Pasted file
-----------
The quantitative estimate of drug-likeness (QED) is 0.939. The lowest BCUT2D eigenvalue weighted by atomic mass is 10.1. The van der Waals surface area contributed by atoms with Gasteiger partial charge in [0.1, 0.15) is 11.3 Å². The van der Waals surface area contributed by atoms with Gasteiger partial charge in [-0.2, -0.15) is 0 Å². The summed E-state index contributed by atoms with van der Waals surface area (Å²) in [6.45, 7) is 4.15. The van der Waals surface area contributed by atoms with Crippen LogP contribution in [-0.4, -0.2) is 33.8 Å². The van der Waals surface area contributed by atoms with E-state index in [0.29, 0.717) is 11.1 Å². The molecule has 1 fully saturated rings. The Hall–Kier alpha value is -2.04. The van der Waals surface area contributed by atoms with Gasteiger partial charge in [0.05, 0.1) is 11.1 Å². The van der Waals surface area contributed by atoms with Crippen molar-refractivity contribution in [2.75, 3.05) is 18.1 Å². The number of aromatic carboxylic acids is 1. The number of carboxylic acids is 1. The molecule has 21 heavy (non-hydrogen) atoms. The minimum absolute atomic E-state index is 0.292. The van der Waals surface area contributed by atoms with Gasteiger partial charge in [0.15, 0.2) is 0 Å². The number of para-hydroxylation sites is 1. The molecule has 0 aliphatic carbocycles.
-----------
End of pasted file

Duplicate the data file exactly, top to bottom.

The quantitative estimate of drug-likeness (QED) is 0.939. The lowest BCUT2D eigenvalue weighted by atomic mass is 10.1. The van der Waals surface area contributed by atoms with Gasteiger partial charge in [0.1, 0.15) is 11.3 Å². The van der Waals surface area contributed by atoms with Gasteiger partial charge in [-0.2, -0.15) is 0 Å². The summed E-state index contributed by atoms with van der Waals surface area (Å²) in [6.45, 7) is 4.15. The van der Waals surface area contributed by atoms with Crippen LogP contribution in [-0.4, -0.2) is 33.8 Å². The van der Waals surface area contributed by atoms with E-state index in [0.29, 0.717) is 11.1 Å². The molecule has 1 fully saturated rings. The Hall–Kier alpha value is -2.04. The van der Waals surface area contributed by atoms with Gasteiger partial charge in [0.05, 0.1) is 11.1 Å². The van der Waals surface area contributed by atoms with Crippen molar-refractivity contribution in [2.75, 3.05) is 18.1 Å². The number of aromatic carboxylic acids is 1. The number of carboxylic acids is 1. The molecule has 21 heavy (non-hydrogen) atoms. The minimum absolute atomic E-state index is 0.292. The van der Waals surface area contributed by atoms with Gasteiger partial charge in [0.15, 0.2) is 0 Å². The number of para-hydroxylation sites is 1. The molecule has 0 aliphatic carbocycles.